When is it okay to introduce a widower to a woman to date... three or six months?
Our friend’s wife died suddenly very soon after a cancer diagnosis (four weeks). He was devastated as were their two children.
Our friend’s early-50s, has a good job, and most of the household was looked after by his late wife who worked part-time.
My husband and I had a couple of quiet dinners with him at our place, and he talked all night about her and their life from when they first met.
We’re wondering how to help him socially.
It’s almost three months since this terrible loss and we’re the only people he’s seen, outside his work, since the funeral.
Should we invite him to a small gathering at our place or at a restaurant? We have a couple of single-women friends for him to meet – one who’s divorced, another who’s been a widow for six years and dates.
We just want to help him find companionship. But we don’t want to offend him. We loved his late wife, and miss her. But we think she’d want him to feel free to meet women and have a normal social life.
A Widower’s Friends
Slow Down. You’ve already been very supportive by staying close to him, and letting him air his memories.
But there’s a line that should not be crossed regarding grief: There’s no one-timespan-fits-all for moving on from a loss.
If you start talking about his meeting other women before he’s comfortable with hearing it, it could cause him to turn his grief feelings into anger at you.
If he’s easily tearful, seeing few friends besides you, mostly talking only about his late wife and their past, he may need professional help from grief counselling far more than “socializing.”
You may try to gently suggest he seek that help…. but stay clear of any talk about his dating or meeting women unless he’s the one who raises it.
Reader’s Commentary Regarding the woman who’s pregnant with another man's child as a result of her committing adultery, wondering whether to tell her husband (June 23):
“You said the husband might have the character, integrity and understanding to raise the child in a loving home.
“I say, his NOT wanting to raise another man's child does NOT mean he doesn't have strength of character. It shows he DOES have integrity, and strength to not be shanghaied into raising another man's child.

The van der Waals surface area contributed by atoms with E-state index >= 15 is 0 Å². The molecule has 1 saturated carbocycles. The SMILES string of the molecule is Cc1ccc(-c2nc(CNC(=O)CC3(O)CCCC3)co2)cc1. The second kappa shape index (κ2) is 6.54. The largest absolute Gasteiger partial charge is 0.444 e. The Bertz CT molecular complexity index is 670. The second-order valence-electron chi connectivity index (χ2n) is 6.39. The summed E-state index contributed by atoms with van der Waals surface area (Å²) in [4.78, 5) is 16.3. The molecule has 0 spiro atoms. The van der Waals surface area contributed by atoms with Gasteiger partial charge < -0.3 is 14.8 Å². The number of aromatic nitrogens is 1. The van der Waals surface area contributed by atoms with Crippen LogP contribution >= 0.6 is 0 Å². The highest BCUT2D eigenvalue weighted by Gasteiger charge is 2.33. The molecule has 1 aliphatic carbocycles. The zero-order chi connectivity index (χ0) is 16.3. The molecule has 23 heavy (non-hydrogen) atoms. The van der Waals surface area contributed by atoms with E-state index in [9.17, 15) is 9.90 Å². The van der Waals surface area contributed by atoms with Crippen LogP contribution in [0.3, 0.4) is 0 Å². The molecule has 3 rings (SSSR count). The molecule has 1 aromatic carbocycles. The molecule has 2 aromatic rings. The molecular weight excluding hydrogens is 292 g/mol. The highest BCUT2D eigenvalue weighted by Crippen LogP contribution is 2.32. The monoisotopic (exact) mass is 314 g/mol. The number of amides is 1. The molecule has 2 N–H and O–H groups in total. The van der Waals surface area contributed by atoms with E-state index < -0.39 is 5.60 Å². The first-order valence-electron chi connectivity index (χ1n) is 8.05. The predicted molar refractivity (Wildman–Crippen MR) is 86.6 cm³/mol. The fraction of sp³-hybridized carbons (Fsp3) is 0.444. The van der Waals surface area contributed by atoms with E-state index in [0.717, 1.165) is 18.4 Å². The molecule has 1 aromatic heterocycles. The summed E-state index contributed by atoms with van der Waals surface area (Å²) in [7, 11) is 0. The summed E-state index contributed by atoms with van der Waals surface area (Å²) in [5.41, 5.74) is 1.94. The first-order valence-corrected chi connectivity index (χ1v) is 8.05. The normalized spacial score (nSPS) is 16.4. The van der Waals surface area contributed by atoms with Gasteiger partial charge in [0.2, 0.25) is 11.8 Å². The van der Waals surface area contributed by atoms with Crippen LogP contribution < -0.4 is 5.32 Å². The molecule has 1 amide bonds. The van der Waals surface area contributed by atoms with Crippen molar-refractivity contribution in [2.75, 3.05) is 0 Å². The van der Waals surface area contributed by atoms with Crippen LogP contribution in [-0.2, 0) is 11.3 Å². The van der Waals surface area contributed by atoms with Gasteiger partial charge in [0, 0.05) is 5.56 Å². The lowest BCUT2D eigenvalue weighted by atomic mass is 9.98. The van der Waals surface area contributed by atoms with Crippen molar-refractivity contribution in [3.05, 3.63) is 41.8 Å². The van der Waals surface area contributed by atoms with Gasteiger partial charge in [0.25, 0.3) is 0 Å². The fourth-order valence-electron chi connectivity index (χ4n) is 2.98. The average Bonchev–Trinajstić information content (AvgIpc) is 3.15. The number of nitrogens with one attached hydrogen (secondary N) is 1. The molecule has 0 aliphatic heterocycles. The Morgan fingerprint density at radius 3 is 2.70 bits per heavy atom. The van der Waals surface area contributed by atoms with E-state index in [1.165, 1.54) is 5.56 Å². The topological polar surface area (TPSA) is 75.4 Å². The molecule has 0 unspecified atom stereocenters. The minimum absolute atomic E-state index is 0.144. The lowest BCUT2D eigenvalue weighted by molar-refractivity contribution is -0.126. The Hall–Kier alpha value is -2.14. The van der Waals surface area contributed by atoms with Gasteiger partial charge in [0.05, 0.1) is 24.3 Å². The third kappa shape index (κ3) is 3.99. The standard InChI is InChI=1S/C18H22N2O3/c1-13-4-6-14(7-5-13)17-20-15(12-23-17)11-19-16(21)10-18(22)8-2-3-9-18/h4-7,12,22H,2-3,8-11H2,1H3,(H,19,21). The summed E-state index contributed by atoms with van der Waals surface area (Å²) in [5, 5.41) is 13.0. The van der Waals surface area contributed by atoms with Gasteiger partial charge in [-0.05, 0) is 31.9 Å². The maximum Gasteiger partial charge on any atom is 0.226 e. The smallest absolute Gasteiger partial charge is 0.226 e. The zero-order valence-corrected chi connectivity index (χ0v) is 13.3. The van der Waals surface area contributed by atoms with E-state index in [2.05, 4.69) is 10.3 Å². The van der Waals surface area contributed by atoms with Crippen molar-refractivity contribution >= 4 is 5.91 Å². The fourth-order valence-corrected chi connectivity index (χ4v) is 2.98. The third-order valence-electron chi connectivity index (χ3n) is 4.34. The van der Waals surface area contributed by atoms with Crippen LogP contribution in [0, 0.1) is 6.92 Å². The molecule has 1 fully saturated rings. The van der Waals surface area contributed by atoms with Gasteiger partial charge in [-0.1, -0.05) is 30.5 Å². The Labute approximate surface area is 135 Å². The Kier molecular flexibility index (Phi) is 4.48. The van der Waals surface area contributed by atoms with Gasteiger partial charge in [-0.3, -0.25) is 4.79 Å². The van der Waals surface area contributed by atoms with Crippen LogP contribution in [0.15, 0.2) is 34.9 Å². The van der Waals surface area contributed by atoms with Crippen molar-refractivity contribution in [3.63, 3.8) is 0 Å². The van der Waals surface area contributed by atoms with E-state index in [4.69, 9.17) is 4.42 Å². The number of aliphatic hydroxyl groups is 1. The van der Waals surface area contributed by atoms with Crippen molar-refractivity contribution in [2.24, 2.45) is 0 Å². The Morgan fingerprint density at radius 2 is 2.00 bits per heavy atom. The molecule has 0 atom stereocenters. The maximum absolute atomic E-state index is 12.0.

“I couldn't help but think: Would you say the same thing if the husband had sought solace in another woman’s arms, she ended up pregnant, and he wanted his wife to raise the child as her own? Would you say she lacked strength of character and integrity if she refused?”
I would say that it shows fine character and integrity on the part of any woman or man, who decides to raise an innocent child conceived “unintentionally” when a partner cheated.
You forgot to mention that I also said she must tell her husband the truth, immediately. And that both she and her husband must find the integrity, responsibility and compassion to make sure the child’s raised in a loving home, whether theirs or another, through adoption.
Also, I wrote, “if he’s all that (she) described of her husband, he may have the character that allows him to raise this child with you as a loving father.”
I understand that wouldn’t be your choice.
FEEDBACK Regarding the man, 80, dreaming about meeting a younger woman, then awakened anxious/confused about the possibilities of gay sex (January 7):
Reader – “I so appreciated your response to the fellow lost in a “never-gonna-happen” fantasy about a threesome.
“As an "older person" myself I felt a momentary pang of sympathy for this lonely soul. But your brisk answer was so forthright, so dead-on, so true, that I cheered.
“We have to worry about the REAL stuff now - human rights and our planet, gun control and voting rights, racial justice and reproductive rights.
“We can't afford to get lost in our go-nowhere self-concerns. Thank you, for not just telling it like it is, but as it must be!”
Ellie – I feel strongly that we need to put aside minor quibbles and stand up on behalf of a safer future. We especially need seniors to support moves toward a better, healthier world for their grandchildren and great-grandkids.
Tip of the day:
People who get mired in the deep sorrow of a loss, should consider getting grief counseling.